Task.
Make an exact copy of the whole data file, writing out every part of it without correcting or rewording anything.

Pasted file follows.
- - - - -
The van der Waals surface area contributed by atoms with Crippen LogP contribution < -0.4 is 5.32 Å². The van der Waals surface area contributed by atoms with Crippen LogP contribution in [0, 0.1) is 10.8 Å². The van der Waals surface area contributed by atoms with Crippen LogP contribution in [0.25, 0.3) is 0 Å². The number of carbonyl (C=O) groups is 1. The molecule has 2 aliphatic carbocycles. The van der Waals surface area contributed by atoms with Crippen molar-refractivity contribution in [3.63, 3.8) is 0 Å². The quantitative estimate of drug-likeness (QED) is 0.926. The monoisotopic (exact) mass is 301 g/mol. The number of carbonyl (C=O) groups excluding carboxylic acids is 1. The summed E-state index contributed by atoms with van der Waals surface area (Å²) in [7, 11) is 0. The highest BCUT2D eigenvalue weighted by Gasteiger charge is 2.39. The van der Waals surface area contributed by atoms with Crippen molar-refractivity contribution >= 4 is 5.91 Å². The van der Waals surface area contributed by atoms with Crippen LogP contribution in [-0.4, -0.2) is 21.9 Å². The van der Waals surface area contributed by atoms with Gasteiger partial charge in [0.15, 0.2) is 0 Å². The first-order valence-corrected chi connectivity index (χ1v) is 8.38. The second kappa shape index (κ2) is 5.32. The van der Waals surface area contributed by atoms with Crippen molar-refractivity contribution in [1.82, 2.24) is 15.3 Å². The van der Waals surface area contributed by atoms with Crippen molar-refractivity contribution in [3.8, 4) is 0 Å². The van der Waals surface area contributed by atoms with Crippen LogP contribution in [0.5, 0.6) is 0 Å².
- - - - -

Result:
The van der Waals surface area contributed by atoms with Crippen LogP contribution < -0.4 is 5.32 Å². The van der Waals surface area contributed by atoms with Crippen LogP contribution in [0, 0.1) is 10.8 Å². The van der Waals surface area contributed by atoms with Crippen LogP contribution in [0.25, 0.3) is 0 Å². The number of carbonyl (C=O) groups is 1. The molecule has 2 aliphatic carbocycles. The van der Waals surface area contributed by atoms with Crippen molar-refractivity contribution in [3.63, 3.8) is 0 Å². The quantitative estimate of drug-likeness (QED) is 0.926. The monoisotopic (exact) mass is 301 g/mol. The number of carbonyl (C=O) groups excluding carboxylic acids is 1. The summed E-state index contributed by atoms with van der Waals surface area (Å²) in [7, 11) is 0. The highest BCUT2D eigenvalue weighted by Gasteiger charge is 2.39. The van der Waals surface area contributed by atoms with Crippen molar-refractivity contribution >= 4 is 5.91 Å². The van der Waals surface area contributed by atoms with Crippen LogP contribution in [-0.4, -0.2) is 21.9 Å². The van der Waals surface area contributed by atoms with Gasteiger partial charge in [0.15, 0.2) is 0 Å². The first-order valence-corrected chi connectivity index (χ1v) is 8.38. The second kappa shape index (κ2) is 5.32. The van der Waals surface area contributed by atoms with Crippen molar-refractivity contribution in [1.82, 2.24) is 15.3 Å². The van der Waals surface area contributed by atoms with Crippen molar-refractivity contribution in [3.8, 4) is 0 Å². The van der Waals surface area contributed by atoms with Crippen LogP contribution in [0.5, 0.6) is 0 Å².